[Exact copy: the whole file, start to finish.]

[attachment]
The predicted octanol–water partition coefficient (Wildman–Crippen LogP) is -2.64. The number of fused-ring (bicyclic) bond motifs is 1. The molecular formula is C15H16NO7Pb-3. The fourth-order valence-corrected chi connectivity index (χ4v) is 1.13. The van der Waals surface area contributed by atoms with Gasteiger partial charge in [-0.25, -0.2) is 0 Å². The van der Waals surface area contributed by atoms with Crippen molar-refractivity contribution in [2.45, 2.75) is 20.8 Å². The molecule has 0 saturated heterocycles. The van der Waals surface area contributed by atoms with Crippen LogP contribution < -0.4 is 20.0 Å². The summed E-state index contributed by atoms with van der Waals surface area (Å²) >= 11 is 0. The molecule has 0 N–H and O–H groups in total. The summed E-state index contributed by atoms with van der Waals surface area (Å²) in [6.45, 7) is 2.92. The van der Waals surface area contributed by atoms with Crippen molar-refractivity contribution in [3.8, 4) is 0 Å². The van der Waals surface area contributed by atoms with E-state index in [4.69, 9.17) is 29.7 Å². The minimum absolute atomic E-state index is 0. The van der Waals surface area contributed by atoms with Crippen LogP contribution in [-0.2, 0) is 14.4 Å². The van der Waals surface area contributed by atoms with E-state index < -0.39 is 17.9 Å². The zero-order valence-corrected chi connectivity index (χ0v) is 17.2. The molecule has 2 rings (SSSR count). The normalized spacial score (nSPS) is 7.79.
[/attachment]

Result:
The predicted octanol–water partition coefficient (Wildman–Crippen LogP) is -2.64. The number of fused-ring (bicyclic) bond motifs is 1. The molecular formula is C15H16NO7Pb-3. The fourth-order valence-corrected chi connectivity index (χ4v) is 1.13. The van der Waals surface area contributed by atoms with Gasteiger partial charge in [-0.25, -0.2) is 0 Å². The van der Waals surface area contributed by atoms with Crippen molar-refractivity contribution in [2.45, 2.75) is 20.8 Å². The molecule has 0 saturated heterocycles. The van der Waals surface area contributed by atoms with Crippen LogP contribution < -0.4 is 20.0 Å². The summed E-state index contributed by atoms with van der Waals surface area (Å²) >= 11 is 0. The molecule has 0 N–H and O–H groups in total. The summed E-state index contributed by atoms with van der Waals surface area (Å²) in [6.45, 7) is 2.92. The van der Waals surface area contributed by atoms with Crippen molar-refractivity contribution in [3.8, 4) is 0 Å². The van der Waals surface area contributed by atoms with E-state index in [4.69, 9.17) is 29.7 Å². The minimum absolute atomic E-state index is 0. The van der Waals surface area contributed by atoms with Crippen LogP contribution in [-0.2, 0) is 14.4 Å². The van der Waals surface area contributed by atoms with E-state index < -0.39 is 17.9 Å². The zero-order valence-corrected chi connectivity index (χ0v) is 17.2. The molecule has 2 rings (SSSR count). The normalized spacial score (nSPS) is 7.79.